Did you know that the clothes you are wearing have probably been washed
with a detergent containing LAS?
LAS is the short name for linear alkylbenzene sulphonate, a surfactant used in detergents.
What is LAS and how does it work?
LAS is a surfactant and is - like soap - responsible for removing the oily & fatty soil
adsorbed into fabrics, textiles, china, and any other material we like to clean.
Surfactants have characteristics like lowering the surface tension of water to help the fabrics get
wet. They also keep the removed soil in suspension during the washing process in order
to be washed away with the suds.
In these ways, surfactants help in several ways to
improve the performance of the soap and cleaning agents.
So you see, there is more to detergents than just soap. The science of detergents has come a long
way since soap like Marseille.
In which products is LAS used?
LAS is used in nearly all kinds of detergents and cleaning preparations
including laundry powders, laundry liquids, manual dishwashing liquids, detergent
tablets, soap bars, and household cleaners. LAS may be used in combination with
other surfactants to improve the cleaning performance of the formulation and to obtain
the best product for each specific application. The amount of LAS used in detergents can
vary up to 30% of the weight of the total product.
Today LAS is, after soap, the most widely used surfactant in all detergents and cleaning products. It
is the surfactant of choice by detergent manufacturers, not only because it is the most
efficient (cost-performance ratio) and versatile, but also because it is the safest one from an
environmental and human health point of view. In fact, after more than 30 years of world-wide use, no
environmental or human safety negative impact has ever been identified for LAS.
In what circumstances do I get in contact with LAS?
can get in contact with LAS either by manually washing dishes or manually washing laundry, as
well as by skin contact wearing clothes washed with detergents containing LAS.
What are the risks in case of domestic accidents?
In the case of accidental swallowing of products containing LAS, there are no specific
health effects expected due to the LAS, given its low toxicity profile. This is
reinforced by the fact that poison control centres have not reported cases of poisoning
due to LAS.
What about skin irritation and allergic effects?
There are no concerns related to skin-contact by hand washing as LAS does not cause
allergies and it is not a skin sensitizer. During
laundry pre-treatment, skin contact with concentrated detergents may occur. If you forget
to rinse your hands in water after contact with the soapy laundry pre-treater, this may
result in temporary skin irritation. Even so, any irritation is neutralised by prompt
washing with water. Accidental spillage of some of the product into the eye is to be
avoided. It can be expected to result in short-term irritation. As with
any (cleaning) product, immediate rinsing of the eyes with water for several minutes
Does this ingredient end up in the environment?
Yes, but only in a very small percentage as it biodegrades easily. Modern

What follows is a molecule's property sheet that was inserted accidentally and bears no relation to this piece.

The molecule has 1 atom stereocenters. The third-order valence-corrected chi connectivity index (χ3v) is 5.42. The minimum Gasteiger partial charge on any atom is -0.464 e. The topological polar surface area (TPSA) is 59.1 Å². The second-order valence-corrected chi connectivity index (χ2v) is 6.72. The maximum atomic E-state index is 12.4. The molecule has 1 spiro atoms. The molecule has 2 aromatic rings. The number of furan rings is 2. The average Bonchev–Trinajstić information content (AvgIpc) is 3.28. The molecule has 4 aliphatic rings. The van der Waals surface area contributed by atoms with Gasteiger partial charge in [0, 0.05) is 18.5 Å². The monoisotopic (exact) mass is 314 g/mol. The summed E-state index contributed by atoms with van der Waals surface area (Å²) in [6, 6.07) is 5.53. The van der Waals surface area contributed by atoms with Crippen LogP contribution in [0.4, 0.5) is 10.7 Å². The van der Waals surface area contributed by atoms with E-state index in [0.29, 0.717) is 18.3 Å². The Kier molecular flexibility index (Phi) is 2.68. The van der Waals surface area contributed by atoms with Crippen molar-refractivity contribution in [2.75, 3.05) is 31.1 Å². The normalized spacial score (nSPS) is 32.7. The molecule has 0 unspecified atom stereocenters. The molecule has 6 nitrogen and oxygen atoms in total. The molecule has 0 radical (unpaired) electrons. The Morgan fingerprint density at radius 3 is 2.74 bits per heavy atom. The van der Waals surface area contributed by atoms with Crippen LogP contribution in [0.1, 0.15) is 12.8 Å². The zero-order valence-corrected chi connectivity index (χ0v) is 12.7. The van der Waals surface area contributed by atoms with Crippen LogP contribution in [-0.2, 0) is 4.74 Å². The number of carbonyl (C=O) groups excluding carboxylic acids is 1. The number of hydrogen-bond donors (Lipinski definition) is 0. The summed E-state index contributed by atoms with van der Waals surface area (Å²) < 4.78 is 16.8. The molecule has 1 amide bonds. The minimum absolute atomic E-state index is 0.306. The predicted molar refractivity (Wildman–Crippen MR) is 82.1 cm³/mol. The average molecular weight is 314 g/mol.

surfactants, like LAS, are designed to biodegrade rapidly once the washing liquids are
discharged from our washing machines. The biodegradation process of LAS starts already
on the way to the sewage treatment plants. The amount of LAS reaching the treatment plants
is nearly half of the quantity used and it is rapidly degraded there.
Due to the constant usage flow of detergents it is normal to find small quantities of LAS
in the environment. These quantities are however further degraded in the environment and
for this reason accumulation has not been detected. As an industry we monitor this
regularly to ensure the product does not harm the environment.
Are there relevant traces of LAS in our food-chain?
No. Traces have not been found in food. As mentioned above the only chance to find
LAS in the food chain would be in cases where either the dishes or glasses washed with
detergents containing LAS have not been properly rinsed. Even in such a case LAS will not
cause harmful effects as it is rapidly metabolised and it does not bioaccumulate.
Does LAS have a negative effect on the environment?
Not in the range of concentrations and consumption you find in today's
detergents. Numerous studies have been conducted over the past 25 years in real
environmental situations covering waterways, soils, air, treatment plants and so on. The
findings of these studies indicate that the use of LAS does not represent a risk for the
environment. LAS biodegrades rapidly and does not produce toxic intermediates. LAS
breaks down into water and carbon dioxide.
What is the overall conclusion?
In view of the extensive data available and experience learned with LAS it is concluded that its use
in household products does not pose a risk for human health and the environment. For more information
on the studies that helped form this conclusion please see studies in our library.
The industry works with legislators and partners in industry to ensure that LAS continues to pose
no risks for human health and that of our planet.